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WHAT HAPPENS WHEN A PARTY VIOLATES A SEPARATION AGREEMENT?

WHAT HAPPENS WHEN A PARTY VIOLATES A SEPARATION AGREEMENT?

The issues regarding your divorce (custody, support and asset distribution) can be resolved in one of two ways.  The first being through an Order of the Court, whether consented to by the parties or terms a Judge has ordered after a trial has been held on the issues.  The other being you and your spouse come to an agreement on outstanding issues and sign a Separation Agreement outlining those terms.  This Agreement becomes a contract between you and your ex.

What happens when one party violates terms contained in the Agreement?  It is a much different process than violating a Court Order.  When one party violates a Court Order, they are in contempt.  A motion can be filed with a hearing held soon thereafter.  When a party does not follow through on terms contained in a Separation Agreement, a new lawsuit must be initiated.  This lawsuit is called a Complaint for Specific Performance and asks the Court to enter an Order requiring the spouse to perform what is stated in the contract.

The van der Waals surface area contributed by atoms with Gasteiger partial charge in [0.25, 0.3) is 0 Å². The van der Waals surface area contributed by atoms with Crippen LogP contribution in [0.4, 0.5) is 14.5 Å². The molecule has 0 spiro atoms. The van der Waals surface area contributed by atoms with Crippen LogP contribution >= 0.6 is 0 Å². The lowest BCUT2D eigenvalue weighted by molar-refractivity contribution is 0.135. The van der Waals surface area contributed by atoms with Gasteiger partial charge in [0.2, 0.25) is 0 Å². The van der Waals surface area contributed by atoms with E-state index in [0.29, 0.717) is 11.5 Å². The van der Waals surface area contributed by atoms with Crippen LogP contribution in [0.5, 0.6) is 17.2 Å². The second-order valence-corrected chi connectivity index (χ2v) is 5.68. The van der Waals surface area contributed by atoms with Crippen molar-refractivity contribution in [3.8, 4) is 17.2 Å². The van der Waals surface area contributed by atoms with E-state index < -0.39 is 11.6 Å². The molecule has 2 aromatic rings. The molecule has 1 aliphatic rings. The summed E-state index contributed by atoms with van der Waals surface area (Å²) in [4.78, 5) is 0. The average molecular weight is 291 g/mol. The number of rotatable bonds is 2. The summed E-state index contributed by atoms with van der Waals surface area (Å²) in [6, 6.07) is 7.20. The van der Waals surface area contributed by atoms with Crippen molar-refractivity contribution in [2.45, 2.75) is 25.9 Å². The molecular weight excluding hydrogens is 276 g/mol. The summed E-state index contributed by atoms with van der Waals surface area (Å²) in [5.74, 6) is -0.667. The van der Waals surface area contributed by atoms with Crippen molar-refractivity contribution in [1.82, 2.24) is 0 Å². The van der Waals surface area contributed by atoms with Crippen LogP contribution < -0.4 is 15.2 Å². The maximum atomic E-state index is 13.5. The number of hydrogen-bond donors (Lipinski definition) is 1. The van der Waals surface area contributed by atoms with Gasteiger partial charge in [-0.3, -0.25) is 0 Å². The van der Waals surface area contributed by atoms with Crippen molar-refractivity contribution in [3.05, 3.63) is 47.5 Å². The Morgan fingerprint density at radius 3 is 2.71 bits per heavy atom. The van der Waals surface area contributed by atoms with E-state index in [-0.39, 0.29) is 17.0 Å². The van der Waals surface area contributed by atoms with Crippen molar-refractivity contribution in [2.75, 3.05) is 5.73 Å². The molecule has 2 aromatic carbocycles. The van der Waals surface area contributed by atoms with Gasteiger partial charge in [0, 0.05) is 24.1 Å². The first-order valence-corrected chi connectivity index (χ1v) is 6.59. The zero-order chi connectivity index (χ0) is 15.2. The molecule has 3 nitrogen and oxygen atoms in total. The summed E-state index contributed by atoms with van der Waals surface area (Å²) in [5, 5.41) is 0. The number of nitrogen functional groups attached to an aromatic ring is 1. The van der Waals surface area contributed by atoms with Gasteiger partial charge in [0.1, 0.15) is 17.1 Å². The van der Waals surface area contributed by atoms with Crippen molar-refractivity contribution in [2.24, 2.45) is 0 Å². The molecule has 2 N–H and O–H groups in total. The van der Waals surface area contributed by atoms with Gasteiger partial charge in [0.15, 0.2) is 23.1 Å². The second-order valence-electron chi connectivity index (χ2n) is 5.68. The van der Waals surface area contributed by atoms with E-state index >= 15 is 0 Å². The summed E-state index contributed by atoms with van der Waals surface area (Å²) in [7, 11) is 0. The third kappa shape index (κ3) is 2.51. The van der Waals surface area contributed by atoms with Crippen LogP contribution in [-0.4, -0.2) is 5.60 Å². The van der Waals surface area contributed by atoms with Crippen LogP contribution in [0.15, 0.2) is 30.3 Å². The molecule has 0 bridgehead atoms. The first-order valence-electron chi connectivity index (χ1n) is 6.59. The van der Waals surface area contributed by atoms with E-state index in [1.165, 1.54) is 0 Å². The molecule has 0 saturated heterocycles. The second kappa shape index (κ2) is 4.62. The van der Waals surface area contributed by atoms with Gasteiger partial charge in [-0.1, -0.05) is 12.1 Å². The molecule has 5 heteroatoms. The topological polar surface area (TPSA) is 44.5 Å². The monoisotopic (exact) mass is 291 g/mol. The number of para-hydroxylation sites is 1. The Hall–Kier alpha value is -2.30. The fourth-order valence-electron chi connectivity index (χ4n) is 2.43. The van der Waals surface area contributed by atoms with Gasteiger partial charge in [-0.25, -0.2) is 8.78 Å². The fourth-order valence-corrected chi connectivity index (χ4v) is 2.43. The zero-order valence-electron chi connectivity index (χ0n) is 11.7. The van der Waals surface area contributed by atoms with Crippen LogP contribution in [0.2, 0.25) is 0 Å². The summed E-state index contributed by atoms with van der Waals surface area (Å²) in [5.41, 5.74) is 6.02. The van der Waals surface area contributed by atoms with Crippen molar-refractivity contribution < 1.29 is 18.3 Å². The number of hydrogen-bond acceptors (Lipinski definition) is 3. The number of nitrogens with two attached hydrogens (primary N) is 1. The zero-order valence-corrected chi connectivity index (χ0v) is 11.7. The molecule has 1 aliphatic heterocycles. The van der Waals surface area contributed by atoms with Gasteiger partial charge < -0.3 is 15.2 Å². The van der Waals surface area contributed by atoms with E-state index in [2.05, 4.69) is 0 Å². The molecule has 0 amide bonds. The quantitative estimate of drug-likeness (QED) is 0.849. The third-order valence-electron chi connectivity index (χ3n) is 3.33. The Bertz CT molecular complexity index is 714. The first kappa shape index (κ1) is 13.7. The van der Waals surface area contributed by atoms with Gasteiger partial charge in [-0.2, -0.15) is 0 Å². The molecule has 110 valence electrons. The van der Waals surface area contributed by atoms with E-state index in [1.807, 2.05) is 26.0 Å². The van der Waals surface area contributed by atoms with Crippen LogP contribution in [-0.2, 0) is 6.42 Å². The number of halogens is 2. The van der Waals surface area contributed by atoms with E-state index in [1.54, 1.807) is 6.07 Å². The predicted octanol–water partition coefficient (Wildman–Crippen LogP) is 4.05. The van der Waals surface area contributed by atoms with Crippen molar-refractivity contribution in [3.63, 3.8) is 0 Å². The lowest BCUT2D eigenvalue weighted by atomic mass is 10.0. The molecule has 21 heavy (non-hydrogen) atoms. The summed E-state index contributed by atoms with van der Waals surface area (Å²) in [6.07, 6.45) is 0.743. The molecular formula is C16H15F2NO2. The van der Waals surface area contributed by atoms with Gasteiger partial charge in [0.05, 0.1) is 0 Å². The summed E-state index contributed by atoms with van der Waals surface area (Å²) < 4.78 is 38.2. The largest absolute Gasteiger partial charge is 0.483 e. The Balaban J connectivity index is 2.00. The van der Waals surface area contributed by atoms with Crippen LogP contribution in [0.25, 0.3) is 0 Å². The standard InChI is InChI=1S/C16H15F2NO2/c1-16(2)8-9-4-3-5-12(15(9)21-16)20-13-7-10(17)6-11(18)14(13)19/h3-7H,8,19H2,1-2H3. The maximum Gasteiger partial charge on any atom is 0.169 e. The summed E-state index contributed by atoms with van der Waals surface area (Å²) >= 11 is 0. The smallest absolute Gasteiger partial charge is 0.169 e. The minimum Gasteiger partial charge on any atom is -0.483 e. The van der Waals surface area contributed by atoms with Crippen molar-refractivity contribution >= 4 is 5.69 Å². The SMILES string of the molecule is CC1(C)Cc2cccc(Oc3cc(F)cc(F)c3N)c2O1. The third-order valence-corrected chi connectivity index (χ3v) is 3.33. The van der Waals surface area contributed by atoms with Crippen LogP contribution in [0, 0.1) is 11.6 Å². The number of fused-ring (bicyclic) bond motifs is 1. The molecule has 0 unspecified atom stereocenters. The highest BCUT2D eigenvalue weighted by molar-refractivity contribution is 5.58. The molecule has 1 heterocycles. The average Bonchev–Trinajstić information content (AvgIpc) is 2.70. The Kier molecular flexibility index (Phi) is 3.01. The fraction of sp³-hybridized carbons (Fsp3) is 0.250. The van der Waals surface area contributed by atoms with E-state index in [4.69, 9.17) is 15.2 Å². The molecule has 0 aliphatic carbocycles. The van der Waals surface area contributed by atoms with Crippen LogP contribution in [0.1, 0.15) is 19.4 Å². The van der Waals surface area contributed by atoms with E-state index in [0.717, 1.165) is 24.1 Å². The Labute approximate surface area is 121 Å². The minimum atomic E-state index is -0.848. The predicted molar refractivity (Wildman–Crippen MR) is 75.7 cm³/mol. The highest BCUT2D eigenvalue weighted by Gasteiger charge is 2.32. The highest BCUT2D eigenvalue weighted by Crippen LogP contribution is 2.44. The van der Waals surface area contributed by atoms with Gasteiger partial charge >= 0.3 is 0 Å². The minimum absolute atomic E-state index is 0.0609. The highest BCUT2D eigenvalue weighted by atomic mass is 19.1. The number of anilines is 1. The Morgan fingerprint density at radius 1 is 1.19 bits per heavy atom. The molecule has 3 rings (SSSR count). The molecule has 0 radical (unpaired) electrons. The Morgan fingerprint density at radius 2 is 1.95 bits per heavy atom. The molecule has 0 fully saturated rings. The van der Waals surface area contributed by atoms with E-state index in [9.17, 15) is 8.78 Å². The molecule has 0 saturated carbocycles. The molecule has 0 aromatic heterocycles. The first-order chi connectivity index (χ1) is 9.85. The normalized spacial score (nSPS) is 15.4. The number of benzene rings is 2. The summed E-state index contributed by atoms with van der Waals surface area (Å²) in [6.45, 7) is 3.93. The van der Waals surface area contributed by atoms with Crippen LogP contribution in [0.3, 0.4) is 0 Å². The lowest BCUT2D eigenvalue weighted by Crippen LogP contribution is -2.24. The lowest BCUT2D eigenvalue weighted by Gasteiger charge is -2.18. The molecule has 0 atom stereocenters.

In North Carolina, when a Complaint for Specific Performance is filed, the parties will be required to attend mediation in attempt to resolve the issues before a trial is held.  If mediation is unsuccessful, the matter will go to trial.  The whole process could end up taking quite a long time.  This time is precious, especially if it concerns money that is owed to you.

Although it can be a more complicated process to force your spouse to abide by terms in your Separation Agreement, there are benefits for resolving your divorce through this type of contract.  Our office would love to speak with you to help you determine if a Separation Agreement or Consent Order is right for your case.

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